John Lanchester on the experience, at once aversive and hypnotic, of catching the London Underground. Lanchester's article is an extract from his forthcoming entry in the new Penguin Lines series of tube-reading-friendly books released to commemorate the Underground's 150th anniversary. Meanwhile, the Guardian have compiled a collaborative Spotify playlist of songs that mention Tube stations, for those so inclined.
posted by Sonny Jim on Mar 6, 2013 - 37 comments

Never to be sold

"All the Years of Trying" by Patrik Fitzgerald, taken from the documentary of the same name, is a modernized version of one of his old songs. The original Folk Punk (and Backstreet Boy) is still making music. [more inside]
posted by Potomac Avenue on Mar 5, 2013 - 1 comment

World's largest panoramic photo now much, much larger

An amazing image of London taken from the top of the BT Tower has set a new record for the world’s largest panoramic photo. The image shows a full 360 degree view of London in incredible detail. [more inside]
posted by hamandcheese on Feb 22, 2013 - 55 comments

Why have the white British left London?

"With a time-lapse camera, it would appear that London is pulsing as generations and ethnic groups move up and move out." The BBC reports that something quite remarkable happened in London in the first decade of the new millennium. The number of white British people in the capital fell by 620,000 - equivalent to the entire population of Glasgow moving out. [more inside]
posted by iffley on Feb 20, 2013 - 47 comments

Teh Exhibishun

The Framers Gallery in London is currently hosting Teh Exhibishun, an exhibition of lolcat art. Special guest is Kate Miltner, author of SRSLY PHENOMENAL: AN INVESTIGATION INTO THE APPEAL OF LOLCATS [MA dissertation, pdf available on her website]. Admission is free, but 50% of all proceeds collected will go to Battersea Home for Dogs and Cats. The BBC is there (with video) to speak with curator Jenny Theolin, some of the artists, and Miltner.
posted by hurdy gurdy girl on Feb 19, 2013 - 15 comments

mbv, covered

New New You. [more inside]
posted by googly on Feb 9, 2013 - 5 comments

You can see my house from here.

The view from the top of The Shard. Courtesy of The Guardian. [more inside]
posted by Grangousier on Feb 1, 2013 - 44 comments

Bed, shelter, home, refuge.

The journey with no destination.
"We board in northwest London on a regular bus, with the intention of heading into the heart of the capital, where there is a much greater choice of night buses when it gets later and colder. By now the group seem to have fully accepted my presence and are keen to tell me about their lives. The most pressing question I have is: why? Why would you eschew safety and warmth and comfort for this? It turns out that while a couple of kids might be along for the ride, for most this is their only option.

A boy with huge brown eyes, who is so small he barely looks older than 12, tells me: “I’m allowed home in early mornings to have some food and change my clothes, but I have to be gone by the time my mum wakes up.” When I ask him why, he shrugs, as if the answer is forgotten or irrelevant."

posted by fight or flight on Jan 17, 2013 - 34 comments

A London harrier Helps Harry

A London resident named Steven Whyley has just finished running the courses of all of London's Underground routes to raise money for brain cancer research. But because this is MetaFilter, it's interesting to note that he did so in honor of another, younger person who was also raising money for brain cancer -- until he succumbed to the same disease. [more inside]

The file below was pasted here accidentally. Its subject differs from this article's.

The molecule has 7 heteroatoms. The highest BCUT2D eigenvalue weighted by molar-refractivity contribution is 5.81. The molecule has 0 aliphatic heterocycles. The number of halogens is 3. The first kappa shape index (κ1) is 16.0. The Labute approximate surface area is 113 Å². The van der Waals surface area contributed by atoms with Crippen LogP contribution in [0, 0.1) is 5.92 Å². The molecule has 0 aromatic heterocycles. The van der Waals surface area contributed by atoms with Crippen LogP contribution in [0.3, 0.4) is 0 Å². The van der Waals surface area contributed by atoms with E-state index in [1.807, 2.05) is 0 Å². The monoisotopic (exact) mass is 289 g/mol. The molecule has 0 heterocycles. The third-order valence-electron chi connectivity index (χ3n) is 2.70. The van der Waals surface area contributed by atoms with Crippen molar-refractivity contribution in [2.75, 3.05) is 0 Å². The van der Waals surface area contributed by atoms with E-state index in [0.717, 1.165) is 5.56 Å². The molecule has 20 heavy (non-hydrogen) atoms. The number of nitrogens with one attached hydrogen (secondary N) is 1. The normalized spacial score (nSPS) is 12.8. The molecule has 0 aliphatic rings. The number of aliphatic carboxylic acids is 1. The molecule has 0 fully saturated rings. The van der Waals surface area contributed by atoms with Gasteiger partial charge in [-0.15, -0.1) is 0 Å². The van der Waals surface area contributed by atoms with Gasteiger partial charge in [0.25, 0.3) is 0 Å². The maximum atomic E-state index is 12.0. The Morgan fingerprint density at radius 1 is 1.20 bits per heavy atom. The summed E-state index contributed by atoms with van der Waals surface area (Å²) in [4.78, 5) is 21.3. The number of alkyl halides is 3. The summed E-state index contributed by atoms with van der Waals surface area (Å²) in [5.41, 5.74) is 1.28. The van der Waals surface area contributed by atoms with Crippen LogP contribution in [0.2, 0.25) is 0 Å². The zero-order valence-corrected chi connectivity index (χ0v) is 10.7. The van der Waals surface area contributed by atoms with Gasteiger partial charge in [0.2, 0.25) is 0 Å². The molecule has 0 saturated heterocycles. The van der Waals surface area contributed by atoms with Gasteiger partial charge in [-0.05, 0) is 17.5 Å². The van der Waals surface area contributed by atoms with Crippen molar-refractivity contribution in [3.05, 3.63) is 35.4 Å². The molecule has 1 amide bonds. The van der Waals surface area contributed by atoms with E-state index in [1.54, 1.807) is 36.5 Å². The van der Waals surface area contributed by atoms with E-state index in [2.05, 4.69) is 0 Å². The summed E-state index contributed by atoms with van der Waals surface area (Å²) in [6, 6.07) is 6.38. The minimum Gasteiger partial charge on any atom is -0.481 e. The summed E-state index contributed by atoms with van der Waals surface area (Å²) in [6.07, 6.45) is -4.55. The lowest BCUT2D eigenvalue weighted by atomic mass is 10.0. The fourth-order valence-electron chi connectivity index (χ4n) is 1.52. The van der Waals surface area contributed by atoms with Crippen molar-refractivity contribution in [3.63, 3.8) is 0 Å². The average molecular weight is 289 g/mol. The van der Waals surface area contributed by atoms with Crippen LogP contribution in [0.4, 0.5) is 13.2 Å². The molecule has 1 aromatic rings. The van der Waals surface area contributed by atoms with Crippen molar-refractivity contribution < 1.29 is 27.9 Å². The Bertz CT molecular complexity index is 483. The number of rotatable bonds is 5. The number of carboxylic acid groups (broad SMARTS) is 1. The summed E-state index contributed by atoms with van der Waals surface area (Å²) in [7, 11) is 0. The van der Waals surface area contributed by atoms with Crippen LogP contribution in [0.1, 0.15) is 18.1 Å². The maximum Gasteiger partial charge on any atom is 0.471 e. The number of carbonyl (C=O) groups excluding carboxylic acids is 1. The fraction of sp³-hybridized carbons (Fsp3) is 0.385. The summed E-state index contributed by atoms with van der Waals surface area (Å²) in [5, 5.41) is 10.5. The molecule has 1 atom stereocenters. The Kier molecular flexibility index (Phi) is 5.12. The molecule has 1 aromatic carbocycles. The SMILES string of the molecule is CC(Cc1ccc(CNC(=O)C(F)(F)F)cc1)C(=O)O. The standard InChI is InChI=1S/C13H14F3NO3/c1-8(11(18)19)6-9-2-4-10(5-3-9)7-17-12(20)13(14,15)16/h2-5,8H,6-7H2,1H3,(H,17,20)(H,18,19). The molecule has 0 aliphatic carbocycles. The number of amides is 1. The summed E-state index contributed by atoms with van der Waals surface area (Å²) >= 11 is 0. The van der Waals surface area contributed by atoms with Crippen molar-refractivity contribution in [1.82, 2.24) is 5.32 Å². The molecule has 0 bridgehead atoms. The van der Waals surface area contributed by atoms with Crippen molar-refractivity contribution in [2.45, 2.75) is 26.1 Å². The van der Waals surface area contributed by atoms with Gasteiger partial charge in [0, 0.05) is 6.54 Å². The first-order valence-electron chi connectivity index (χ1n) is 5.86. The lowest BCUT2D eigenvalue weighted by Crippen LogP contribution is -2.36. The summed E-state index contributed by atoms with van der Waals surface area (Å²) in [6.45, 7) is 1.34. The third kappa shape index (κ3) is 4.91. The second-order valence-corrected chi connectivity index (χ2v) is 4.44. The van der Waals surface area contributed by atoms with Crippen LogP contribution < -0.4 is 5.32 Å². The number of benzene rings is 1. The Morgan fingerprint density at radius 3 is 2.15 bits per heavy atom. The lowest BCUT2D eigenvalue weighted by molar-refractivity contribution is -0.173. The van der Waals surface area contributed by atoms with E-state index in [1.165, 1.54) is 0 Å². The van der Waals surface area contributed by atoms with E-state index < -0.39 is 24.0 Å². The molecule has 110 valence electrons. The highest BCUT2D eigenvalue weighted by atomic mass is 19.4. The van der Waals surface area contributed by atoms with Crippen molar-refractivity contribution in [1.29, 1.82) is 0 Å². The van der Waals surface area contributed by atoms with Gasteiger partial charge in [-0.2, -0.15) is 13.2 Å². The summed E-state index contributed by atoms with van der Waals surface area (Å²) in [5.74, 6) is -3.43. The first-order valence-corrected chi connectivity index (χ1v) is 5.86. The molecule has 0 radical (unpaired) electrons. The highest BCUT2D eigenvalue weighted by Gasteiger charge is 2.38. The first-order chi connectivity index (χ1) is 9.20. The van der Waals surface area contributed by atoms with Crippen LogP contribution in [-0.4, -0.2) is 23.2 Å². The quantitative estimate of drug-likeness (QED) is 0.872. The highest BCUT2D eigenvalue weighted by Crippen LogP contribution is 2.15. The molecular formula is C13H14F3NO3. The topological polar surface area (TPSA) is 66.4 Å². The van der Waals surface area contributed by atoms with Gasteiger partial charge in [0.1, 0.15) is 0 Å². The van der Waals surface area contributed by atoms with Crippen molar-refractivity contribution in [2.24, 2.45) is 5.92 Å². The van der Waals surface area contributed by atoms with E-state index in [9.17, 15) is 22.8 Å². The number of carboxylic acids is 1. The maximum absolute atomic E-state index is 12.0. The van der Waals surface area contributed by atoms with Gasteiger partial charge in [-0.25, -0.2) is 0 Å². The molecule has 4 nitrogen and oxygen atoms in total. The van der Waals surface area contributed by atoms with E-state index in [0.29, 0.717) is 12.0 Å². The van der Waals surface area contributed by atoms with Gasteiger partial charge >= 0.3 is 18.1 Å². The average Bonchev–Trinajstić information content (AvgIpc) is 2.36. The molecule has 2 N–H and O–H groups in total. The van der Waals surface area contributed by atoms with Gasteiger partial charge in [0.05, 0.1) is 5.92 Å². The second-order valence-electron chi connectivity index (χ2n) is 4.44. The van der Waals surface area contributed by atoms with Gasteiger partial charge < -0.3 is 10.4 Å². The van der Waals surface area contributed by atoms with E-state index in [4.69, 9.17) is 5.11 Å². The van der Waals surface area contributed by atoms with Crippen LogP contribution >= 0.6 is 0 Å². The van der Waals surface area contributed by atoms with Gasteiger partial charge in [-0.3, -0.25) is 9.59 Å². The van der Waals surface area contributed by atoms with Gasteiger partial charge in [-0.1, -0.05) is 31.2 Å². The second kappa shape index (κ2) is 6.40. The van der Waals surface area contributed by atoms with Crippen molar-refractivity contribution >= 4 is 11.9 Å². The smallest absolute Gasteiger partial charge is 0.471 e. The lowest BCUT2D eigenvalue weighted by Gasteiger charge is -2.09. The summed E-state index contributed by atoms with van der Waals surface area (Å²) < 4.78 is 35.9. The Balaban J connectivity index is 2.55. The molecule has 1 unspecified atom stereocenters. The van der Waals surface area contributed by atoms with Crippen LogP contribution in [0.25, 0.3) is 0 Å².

posted by wenestvedt on Jan 9, 2013 - 4 comments

Twelve Missives from the Roi des Belges

Perched high up above the Thames in downtown London every month this past year a different writer has spent four days living in a replica of the Roi des Belges, the boat Marlow travels up the Congo in Joseph Conrad's The Heart of Darkness. Each author would write a short text during their stay "which explores London, rivers, the work of Joseph Conrad, or even all three." They would be visited on the last day by a journalist from The Guardian who recorded them reading their essay, poem or short story. Among the poets, historians and novelists were Adonis, Jeanette Winterson, Teju Cole, Michael Ondaatje and Kamila Shamsie. These recordings, each prefaced by a short interview, are all available on the Guardian website, to stream or download. Below the cut there is a link to each recording, with a short description. [more inside]
posted by Kattullus on Dec 31, 2012 - 7 comments

FlavorBrit

ShortList has been reviewing British high-end (gourmet) burgers for the last few months. [more inside]
posted by Wordshore on Dec 19, 2012 - 37 comments

A screaming comes across the sky

Bomb Sight is an interactive map of every bomb dropped on London during the Blitz.
posted by empath on Dec 6, 2012 - 39 comments

London's Brilliant Parade

The winners and runners-up in the second annual Shit London photography awards, celebrating the city's ugliest buildings, worst shop names and most depressing views (Guardian.co.uk)
posted by The Whelk on Dec 6, 2012 - 21 comments

The New Recreation Frontier?

Lets Swim To Work! "Centuries of boat traffic, heavy industry, sewage runoff and toxic dumping have ingrained in us the idea that urban waterways are not places for people. Even as cities have rushed to the water’s edge over the past couple of decades, building elaborate waterfront parks and esplanades, few have taken the next logical step: encouraging residents to dive in." [more inside]
posted by the man of twists and turns on Nov 23, 2012 - 42 comments

London Bus Stops 2001-2005

Every few minutes of the day, all over the capital, people gather into small groups to share the same space and fleeting moment in time... simply to wait for something routine and forgettable as a London bus. In transient, with time to kill, and often among strangers, each collection of these individuals proves completely unique from the next. Each collection provides a little insight into London's incredible diversity, how they relate to their surroundings, and each other. The very deliberate intention with By the Bus Stop, was to capture those little moments which happen spontaneously, when the meeting of individuals is completely left to chance. [more inside]
posted by netbros on Nov 1, 2012 - 37 comments

Shakespeare: Globe to Globe

Shakespeare: Globe to Globe was a series of 37 Shakespeare plays performed in 37 different languages presented at the reconstructed Shakespeare Globe theatre in London this summer. [more inside]
posted by Egg Shen on Oct 30, 2012 - 20 comments